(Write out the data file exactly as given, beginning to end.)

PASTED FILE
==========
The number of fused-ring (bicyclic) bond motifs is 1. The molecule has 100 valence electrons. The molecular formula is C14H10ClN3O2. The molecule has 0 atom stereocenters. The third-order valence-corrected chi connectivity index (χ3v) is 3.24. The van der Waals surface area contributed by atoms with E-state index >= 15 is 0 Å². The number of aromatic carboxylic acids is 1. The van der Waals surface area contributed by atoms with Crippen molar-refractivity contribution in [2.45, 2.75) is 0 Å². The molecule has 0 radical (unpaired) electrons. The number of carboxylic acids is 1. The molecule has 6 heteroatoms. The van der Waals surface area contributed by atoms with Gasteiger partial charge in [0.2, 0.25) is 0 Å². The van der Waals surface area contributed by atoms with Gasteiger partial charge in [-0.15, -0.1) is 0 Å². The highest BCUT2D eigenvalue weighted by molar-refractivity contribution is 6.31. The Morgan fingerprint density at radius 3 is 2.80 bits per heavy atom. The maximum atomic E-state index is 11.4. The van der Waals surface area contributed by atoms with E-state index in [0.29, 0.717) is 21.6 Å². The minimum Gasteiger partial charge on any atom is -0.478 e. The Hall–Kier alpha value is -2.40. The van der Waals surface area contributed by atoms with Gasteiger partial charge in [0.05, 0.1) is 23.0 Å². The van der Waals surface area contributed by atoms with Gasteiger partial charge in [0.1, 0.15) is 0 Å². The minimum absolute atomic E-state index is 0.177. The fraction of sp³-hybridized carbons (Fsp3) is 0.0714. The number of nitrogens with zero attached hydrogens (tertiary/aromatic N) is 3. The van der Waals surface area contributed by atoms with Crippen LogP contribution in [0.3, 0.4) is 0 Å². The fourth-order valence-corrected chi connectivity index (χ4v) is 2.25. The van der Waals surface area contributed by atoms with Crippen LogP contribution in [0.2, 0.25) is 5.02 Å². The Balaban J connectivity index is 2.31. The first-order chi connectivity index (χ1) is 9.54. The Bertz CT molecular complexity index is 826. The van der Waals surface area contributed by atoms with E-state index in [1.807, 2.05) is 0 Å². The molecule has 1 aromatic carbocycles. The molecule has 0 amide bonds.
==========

The number of fused-ring (bicyclic) bond motifs is 1. The molecule has 100 valence electrons. The molecular formula is C14H10ClN3O2. The molecule has 0 atom stereocenters. The third-order valence-corrected chi connectivity index (χ3v) is 3.24. The van der Waals surface area contributed by atoms with E-state index >= 15 is 0 Å². The number of aromatic carboxylic acids is 1. The van der Waals surface area contributed by atoms with Crippen molar-refractivity contribution in [2.45, 2.75) is 0 Å². The molecule has 0 radical (unpaired) electrons. The number of carboxylic acids is 1. The molecule has 6 heteroatoms. The van der Waals surface area contributed by atoms with Gasteiger partial charge in [0.2, 0.25) is 0 Å². The van der Waals surface area contributed by atoms with Gasteiger partial charge in [-0.15, -0.1) is 0 Å². The highest BCUT2D eigenvalue weighted by molar-refractivity contribution is 6.31. The Morgan fingerprint density at radius 3 is 2.80 bits per heavy atom. The maximum atomic E-state index is 11.4. The van der Waals surface area contributed by atoms with E-state index in [0.29, 0.717) is 21.6 Å². The minimum Gasteiger partial charge on any atom is -0.478 e. The Hall–Kier alpha value is -2.40. The van der Waals surface area contributed by atoms with Gasteiger partial charge in [0.05, 0.1) is 23.0 Å². The van der Waals surface area contributed by atoms with Gasteiger partial charge in [0.1, 0.15) is 0 Å². The minimum absolute atomic E-state index is 0.177. The fraction of sp³-hybridized carbons (Fsp3) is 0.0714. The number of nitrogens with zero attached hydrogens (tertiary/aromatic N) is 3. The van der Waals surface area contributed by atoms with Crippen LogP contribution in [0.3, 0.4) is 0 Å². The fourth-order valence-corrected chi connectivity index (χ4v) is 2.25. The van der Waals surface area contributed by atoms with Crippen LogP contribution in [0.2, 0.25) is 5.02 Å². The Balaban J connectivity index is 2.31. The first-order chi connectivity index (χ1) is 9.54. The Bertz CT molecular complexity index is 826. The van der Waals surface area contributed by atoms with E-state index in [1.807, 2.05) is 0 Å². The molecule has 1 aromatic carbocycles. The molecule has 0 amide bonds.